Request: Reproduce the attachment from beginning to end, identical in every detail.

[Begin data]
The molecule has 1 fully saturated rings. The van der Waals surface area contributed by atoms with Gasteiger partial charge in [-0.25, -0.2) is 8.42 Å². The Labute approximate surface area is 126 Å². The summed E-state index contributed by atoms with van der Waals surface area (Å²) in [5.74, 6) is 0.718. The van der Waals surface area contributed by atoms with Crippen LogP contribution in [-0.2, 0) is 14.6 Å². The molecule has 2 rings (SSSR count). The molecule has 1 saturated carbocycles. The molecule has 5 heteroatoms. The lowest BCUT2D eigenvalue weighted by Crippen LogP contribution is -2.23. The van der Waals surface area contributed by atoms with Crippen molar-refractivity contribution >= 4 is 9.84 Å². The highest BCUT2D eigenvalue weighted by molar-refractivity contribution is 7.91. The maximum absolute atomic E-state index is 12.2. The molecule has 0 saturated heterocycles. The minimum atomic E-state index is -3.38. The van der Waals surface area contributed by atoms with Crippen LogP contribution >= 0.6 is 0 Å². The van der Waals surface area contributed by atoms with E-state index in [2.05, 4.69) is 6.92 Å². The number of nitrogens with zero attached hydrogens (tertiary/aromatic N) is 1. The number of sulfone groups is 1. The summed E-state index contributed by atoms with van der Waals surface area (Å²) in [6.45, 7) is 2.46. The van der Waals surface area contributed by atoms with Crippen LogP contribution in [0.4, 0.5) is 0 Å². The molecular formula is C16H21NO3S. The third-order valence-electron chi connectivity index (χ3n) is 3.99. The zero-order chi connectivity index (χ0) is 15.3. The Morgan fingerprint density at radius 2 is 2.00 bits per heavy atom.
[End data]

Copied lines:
The molecule has 1 fully saturated rings. The van der Waals surface area contributed by atoms with Gasteiger partial charge in [-0.25, -0.2) is 8.42 Å². The Labute approximate surface area is 126 Å². The summed E-state index contributed by atoms with van der Waals surface area (Å²) in [5.74, 6) is 0.718. The van der Waals surface area contributed by atoms with Crippen LogP contribution in [-0.2, 0) is 14.6 Å². The molecule has 2 rings (SSSR count). The molecule has 1 saturated carbocycles. The molecule has 5 heteroatoms. The lowest BCUT2D eigenvalue weighted by Crippen LogP contribution is -2.23. The van der Waals surface area contributed by atoms with Crippen molar-refractivity contribution >= 4 is 9.84 Å². The highest BCUT2D eigenvalue weighted by molar-refractivity contribution is 7.91. The maximum absolute atomic E-state index is 12.2. The molecule has 0 saturated heterocycles. The minimum atomic E-state index is -3.38. The van der Waals surface area contributed by atoms with Crippen LogP contribution >= 0.6 is 0 Å². The van der Waals surface area contributed by atoms with E-state index in [2.05, 4.69) is 6.92 Å². The number of nitrogens with zero attached hydrogens (tertiary/aromatic N) is 1. The number of sulfone groups is 1. The summed E-state index contributed by atoms with van der Waals surface area (Å²) in [6.45, 7) is 2.46. The van der Waals surface area contributed by atoms with Crippen LogP contribution in [0.4, 0.5) is 0 Å². The molecular formula is C16H21NO3S. The third-order valence-electron chi connectivity index (χ3n) is 3.99. The zero-order chi connectivity index (χ0) is 15.3. The Morgan fingerprint density at radius 2 is 2.00 bits per heavy atom.